“Iwate Sanriku Chinkon Fukkosai” is an annual festival that began in 2013 to help recover the spirit of Sanriku’s festivals and local folk arts in the wake of the Tohoku Pacific Earthquake.
The backdrop for our taiko performance at the festival was the blue sea, white cliffs, and green pine trees. Jodogahama Beach is a famous scenic spot in the Sanriku Area. It may look like a peaceful place, but I heard that when the tsunami came after the 2011 Earthquake, it went up over these huge rocks and right over the rest-area buildings.
That was four and a half years ago. Even though the rubble has been tidied up, it has not been removed as they are still waiting for a designated place to take it. There were so many vacate sites throughout the town. As you’d expect, we saw so many scenes that you could only see by actually going to the disaster area, and honestly, it made me regret that my own sympathy for the recovery efforts had somewhat faded with time.
The audience watched our performance and applauded for us to the very end, despite the rain.
Thank you very much to everyone who came along!
We will continue to do what we can to help keep the plight of the disaster area from fading away.
Obon in the USA
This year I took part in some of the Obon festivities in the USA. I’d like to share some of my memories from that experience with you all.
Some years ago, I think it was in 2001, I gave a present to San Jose Taiko in California: the melody and song lyrics for their taiko piece, “Ei Ja Nai Ka.” Then, people started to dance to that song at Obon, and this year it was chosen as the official music for Obon in California. When I heard that people were going to dance to it all over the state, I got so excited and decided to head over to the USA to witness the spectacle firsthand.
On July 11 & 12, I took part in San Jose’s Obon festival, which I had heard was the largest in the USA with 1000 people joining the dance circle each year. The turnout was even beyond my expectations! Volunteers from a local Buddhist church set up stalls selling foods, sundries, fans, toys and all kinds of things, and they really made the festival lively! In Japanese-American society, the Obon Festival is a ceremony when you remember your ancestors, as well as a time to reaffirm your connection with your community. It’s the most important family event of the year for many people.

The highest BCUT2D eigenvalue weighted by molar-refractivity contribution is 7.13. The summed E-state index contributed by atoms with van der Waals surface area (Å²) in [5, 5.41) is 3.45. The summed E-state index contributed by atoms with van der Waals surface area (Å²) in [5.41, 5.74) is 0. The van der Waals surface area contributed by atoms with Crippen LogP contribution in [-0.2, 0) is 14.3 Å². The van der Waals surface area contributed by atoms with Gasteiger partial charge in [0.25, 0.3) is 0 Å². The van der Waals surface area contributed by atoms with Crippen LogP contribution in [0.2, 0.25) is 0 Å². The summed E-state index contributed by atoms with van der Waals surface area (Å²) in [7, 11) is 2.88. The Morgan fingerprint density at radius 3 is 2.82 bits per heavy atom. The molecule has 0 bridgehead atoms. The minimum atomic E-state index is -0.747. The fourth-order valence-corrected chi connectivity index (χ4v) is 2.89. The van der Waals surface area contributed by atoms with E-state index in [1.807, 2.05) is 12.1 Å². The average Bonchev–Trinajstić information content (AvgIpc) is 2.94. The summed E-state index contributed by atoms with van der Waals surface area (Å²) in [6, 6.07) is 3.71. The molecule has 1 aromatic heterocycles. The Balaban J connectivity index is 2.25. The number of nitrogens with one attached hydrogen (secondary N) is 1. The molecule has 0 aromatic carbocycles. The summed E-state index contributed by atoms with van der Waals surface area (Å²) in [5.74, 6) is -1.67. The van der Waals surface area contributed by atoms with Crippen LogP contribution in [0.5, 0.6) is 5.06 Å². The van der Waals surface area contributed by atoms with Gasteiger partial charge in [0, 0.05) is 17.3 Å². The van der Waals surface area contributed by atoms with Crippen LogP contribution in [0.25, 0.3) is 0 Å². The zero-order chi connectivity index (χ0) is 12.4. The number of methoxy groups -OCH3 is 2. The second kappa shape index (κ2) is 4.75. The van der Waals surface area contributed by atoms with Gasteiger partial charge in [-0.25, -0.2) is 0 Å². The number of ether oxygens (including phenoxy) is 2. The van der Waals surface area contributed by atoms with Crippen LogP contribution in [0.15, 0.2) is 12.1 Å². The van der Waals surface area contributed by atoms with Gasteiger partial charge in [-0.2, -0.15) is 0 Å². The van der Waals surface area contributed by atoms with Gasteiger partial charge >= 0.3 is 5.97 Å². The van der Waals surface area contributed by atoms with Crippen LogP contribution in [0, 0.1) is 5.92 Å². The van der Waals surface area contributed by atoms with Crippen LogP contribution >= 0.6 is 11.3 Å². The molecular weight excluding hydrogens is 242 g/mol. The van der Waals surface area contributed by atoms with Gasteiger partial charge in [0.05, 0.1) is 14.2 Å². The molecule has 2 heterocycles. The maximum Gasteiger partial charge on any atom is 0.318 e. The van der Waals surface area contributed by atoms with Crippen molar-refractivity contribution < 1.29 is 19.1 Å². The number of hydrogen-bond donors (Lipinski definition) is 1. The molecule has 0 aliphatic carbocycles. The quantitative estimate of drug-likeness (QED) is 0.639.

I sang surrounded by 1000 people dancing and it really filled me with strength. The call and response during the song was so powerful. It made me so happy and it was such an honor to join them all.
Many people came along wearing yukata (summer kimono) and some fun costumes also caught my eye. I was impressed right away by how international Obon is in America. The people there looked like they were all from different races, but despite appearances, apparently most of them have Japanese heritage.
The USA is a multicultural nation, and that’s why people have such a strong, deep awareness their own community. In Japan, people say we are “only Buddhist for funerals,” but people who go to Buddhist churches in the U.S. also have weddings there and it appears that their religion is more a part of their daily lives than it is in Japan.
On July 18, I took part in the Obon festival in Venice, Los Angeles. Unfortunately, it rained that day. They decided to cancel it, but then changed their minds saying, “We can’t possibly cancel a festival that commemorates our ancestors!”
Luckily their enthusiasm and all the dancing eventually drove the rain away.
Races continue to blend more and more in society as time goes by. And this event continues to be a special occasion for people with Japanese heritage to think about their existence and give thanks to their ancestors.
Next year, I would like to come back for the Obon festival held by Senshin Buddhist Temple in L.A. They don’t set up stalls or the like, they just dedicate their efforts to holding a memorial ceremony for their ancestors. I hope I can make it.